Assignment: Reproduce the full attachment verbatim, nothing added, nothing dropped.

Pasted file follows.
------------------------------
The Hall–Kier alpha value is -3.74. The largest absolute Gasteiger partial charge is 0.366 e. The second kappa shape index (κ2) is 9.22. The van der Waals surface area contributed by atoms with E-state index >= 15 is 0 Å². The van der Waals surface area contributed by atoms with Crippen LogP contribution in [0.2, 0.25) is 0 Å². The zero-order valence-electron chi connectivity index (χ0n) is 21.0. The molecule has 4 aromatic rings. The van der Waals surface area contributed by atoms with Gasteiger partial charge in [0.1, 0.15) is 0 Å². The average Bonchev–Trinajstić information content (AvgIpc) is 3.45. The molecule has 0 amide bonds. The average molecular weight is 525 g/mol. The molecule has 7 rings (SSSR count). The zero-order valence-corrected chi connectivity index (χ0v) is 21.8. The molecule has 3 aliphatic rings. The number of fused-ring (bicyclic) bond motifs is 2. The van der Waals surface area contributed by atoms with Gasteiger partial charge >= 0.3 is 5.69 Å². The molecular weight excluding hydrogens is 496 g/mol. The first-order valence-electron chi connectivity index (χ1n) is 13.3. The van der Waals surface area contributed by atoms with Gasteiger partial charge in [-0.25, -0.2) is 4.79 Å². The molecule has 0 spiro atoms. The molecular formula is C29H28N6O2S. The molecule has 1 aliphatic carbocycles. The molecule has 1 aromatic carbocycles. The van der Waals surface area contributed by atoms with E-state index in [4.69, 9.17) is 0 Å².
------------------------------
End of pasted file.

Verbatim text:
The Hall–Kier alpha value is -3.74. The largest absolute Gasteiger partial charge is 0.366 e. The second kappa shape index (κ2) is 9.22. The van der Waals surface area contributed by atoms with E-state index >= 15 is 0 Å². The van der Waals surface area contributed by atoms with Crippen LogP contribution in [0.2, 0.25) is 0 Å². The zero-order valence-electron chi connectivity index (χ0n) is 21.0. The molecule has 4 aromatic rings. The van der Waals surface area contributed by atoms with Gasteiger partial charge in [0.1, 0.15) is 0 Å². The average Bonchev–Trinajstić information content (AvgIpc) is 3.45. The molecule has 0 amide bonds. The average molecular weight is 525 g/mol. The molecule has 7 rings (SSSR count). The zero-order valence-corrected chi connectivity index (χ0v) is 21.8. The molecule has 3 aliphatic rings. The number of fused-ring (bicyclic) bond motifs is 2. The van der Waals surface area contributed by atoms with Gasteiger partial charge >= 0.3 is 5.69 Å². The molecular weight excluding hydrogens is 496 g/mol. The first-order valence-electron chi connectivity index (χ1n) is 13.3. The van der Waals surface area contributed by atoms with Gasteiger partial charge in [-0.25, -0.2) is 4.79 Å². The molecule has 0 spiro atoms. The molecular formula is C29H28N6O2S. The molecule has 1 aliphatic carbocycles. The molecule has 1 aromatic carbocycles. The van der Waals surface area contributed by atoms with E-state index in [4.69, 9.17) is 0 Å².